"Donor-advised funds are a great way to give nonpublicly traded assets. Some charities will accept such assets directly, but only if they have the requisite expertise in-house," said Juan Ros, a certified financial planner and vice president for financial planning and philanthropy at Lamia Financial Group in Thousand Oaks, California.
Gifting appreciated assets comes with a double tax benefit: "Not only do you get to deduct the fair market value of the gift as a charitable deduction, but you also get to avoid paying tax on the unrealized gain of the donated property," said Chad Hamilton, a CFP in Denver who specializes in philanthropy.
For example, let's say a business owner makes a deal to sell his company and gifts shares of his stock worth $50,000 to a donor-advised fund. The business owner would avoid taxation on that $50,000 when the company is sold.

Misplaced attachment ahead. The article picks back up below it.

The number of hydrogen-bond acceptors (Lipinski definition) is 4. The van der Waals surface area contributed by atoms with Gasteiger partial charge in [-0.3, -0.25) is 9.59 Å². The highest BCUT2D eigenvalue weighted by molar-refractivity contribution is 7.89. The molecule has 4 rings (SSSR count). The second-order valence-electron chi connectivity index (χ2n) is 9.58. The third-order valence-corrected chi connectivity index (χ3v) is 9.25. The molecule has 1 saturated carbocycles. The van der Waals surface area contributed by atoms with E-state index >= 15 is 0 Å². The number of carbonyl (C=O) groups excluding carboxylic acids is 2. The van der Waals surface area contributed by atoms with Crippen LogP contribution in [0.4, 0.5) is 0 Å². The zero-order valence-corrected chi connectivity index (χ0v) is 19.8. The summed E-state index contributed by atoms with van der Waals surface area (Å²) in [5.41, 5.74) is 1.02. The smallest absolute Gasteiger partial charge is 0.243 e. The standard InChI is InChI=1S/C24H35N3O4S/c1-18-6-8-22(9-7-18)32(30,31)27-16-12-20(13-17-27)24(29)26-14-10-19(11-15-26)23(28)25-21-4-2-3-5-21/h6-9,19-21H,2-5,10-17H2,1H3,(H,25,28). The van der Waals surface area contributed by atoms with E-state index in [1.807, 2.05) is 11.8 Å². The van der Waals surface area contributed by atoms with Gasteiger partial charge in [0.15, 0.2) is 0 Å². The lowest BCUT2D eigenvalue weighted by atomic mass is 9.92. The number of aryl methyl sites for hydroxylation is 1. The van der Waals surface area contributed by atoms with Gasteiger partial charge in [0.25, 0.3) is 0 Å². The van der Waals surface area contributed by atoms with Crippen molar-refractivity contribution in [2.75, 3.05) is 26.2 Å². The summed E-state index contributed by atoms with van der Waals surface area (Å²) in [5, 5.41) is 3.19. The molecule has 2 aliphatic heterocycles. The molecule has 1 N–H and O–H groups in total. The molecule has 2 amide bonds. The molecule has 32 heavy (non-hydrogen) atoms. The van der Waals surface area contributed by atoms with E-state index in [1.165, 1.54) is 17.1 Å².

Assuming a cost basis of zero and an effective tax rate of 30 percent, a combination of long-term capital gains, state income tax and Medicare surtax, that is a long-term capital gains tax savings of $15,000, Hamilton said. Plus, that $50,000 gift is available to be claimed as a itemized charitable tax deduction.
Or let's say you want to unload bitcoin after its rapid rise this year. If you donate the bitcoin instead of selling it, you can take a charitable deduction for the fair market value on the day you give it away.
Another bonus: You'll also avoid capital gains taxes on the increase in value over time, which you would pay if you sold the bitcoin and then gave the charity the cash from the sale.
You can only deduct the fair market value if you held the bitcoin for more than a year before giving it away. If you've held it for less than a year, your deduction is limited to your cost basis, or what you paid for the digital currency, not its current value.
"Often people have appreciated assets, like stock, business interest or real estate, but they don't think of gifting those and instead just give cash," Hamilton said.